Seriously? Lessening? The only lessening that was done was when Obama and Hillary allowed Russia to buy our Uranium, build RUSNANO USA in the US. The stranglehold was put on Russia because they likely realized they were being played by the Obama administration and tried to fight back...hence sanctions which were conveniently avoided by RUSNANO, the Presid3nt of which was appointed by Putin himself, and the President of the US division was conveniently on the board of Joule....you know....that company John Podesta made $35million from....coincicidence though right?

Playing dumb and being dumb are 2 totally different beasts.
edit on 11/1/17 by Vasa Croe because: (no reason given)



posted on Nov, 1 2017 @ 12:22 PM
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originally posted by: introvert
a reply to: SlapMonkey



You are making quite the bold assertion without anything with which to bolster the claim.


the Podesta Group did not work directly for a foreign head of state trying to push pro-Russian interests.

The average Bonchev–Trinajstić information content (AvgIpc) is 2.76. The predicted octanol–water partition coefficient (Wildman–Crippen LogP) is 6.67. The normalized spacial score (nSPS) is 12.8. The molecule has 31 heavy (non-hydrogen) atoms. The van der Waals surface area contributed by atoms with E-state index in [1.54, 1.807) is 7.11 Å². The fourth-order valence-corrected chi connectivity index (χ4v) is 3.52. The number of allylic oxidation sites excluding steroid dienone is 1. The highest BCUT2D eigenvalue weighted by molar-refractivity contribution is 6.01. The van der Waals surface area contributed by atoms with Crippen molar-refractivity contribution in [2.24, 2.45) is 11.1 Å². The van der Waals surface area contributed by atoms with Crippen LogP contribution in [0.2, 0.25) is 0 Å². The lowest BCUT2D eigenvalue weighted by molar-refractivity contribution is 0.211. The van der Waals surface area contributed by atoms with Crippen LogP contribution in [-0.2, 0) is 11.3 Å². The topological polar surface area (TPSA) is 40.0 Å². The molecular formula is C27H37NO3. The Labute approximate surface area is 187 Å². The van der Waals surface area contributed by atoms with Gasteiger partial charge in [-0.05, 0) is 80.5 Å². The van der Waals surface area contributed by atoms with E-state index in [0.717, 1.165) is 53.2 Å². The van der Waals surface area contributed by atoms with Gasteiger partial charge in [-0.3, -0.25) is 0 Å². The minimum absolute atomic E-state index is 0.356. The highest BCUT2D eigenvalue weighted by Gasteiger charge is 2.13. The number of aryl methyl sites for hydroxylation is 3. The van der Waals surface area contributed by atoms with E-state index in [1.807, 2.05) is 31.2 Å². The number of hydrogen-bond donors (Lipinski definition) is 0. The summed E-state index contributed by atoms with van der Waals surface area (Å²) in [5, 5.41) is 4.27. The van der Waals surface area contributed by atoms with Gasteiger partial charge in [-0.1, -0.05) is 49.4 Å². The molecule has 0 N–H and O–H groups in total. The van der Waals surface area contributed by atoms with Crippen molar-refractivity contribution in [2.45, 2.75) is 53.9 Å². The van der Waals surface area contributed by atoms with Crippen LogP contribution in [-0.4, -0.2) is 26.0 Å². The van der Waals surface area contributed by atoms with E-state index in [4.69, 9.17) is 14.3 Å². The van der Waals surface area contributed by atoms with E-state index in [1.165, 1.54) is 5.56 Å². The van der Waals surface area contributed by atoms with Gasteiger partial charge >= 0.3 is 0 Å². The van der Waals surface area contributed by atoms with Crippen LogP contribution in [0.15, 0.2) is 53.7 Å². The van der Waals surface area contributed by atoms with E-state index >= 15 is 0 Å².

Prove it.



posted on Nov, 1 2017 @ 12:24 PM
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originally posted by: Grambler

originally posted by: introvert
a reply to: SlapMonkey



You are making quite the bold assertion without anything with which to bolster the claim.


the Podesta Group did not work directly for a foreign head of state trying to push pro-Russian interests.


Prove it.


Easy. They worked for Manafort.



posted on Nov, 1 2017 @ 12:24 PM
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a reply to: introvert

So are the Podestas. You are all in denial now that the truth is out. If Manafort did those things send him away. Not my president and not part of his Cabinet and not part of my government.

Same thing with the Podestas. If you did something wrong you need to pay for your crime when there is evidence. The issue with the Podestas is that is a direct line to Clinton..and Obama.

This is a good article that was out recently.

Link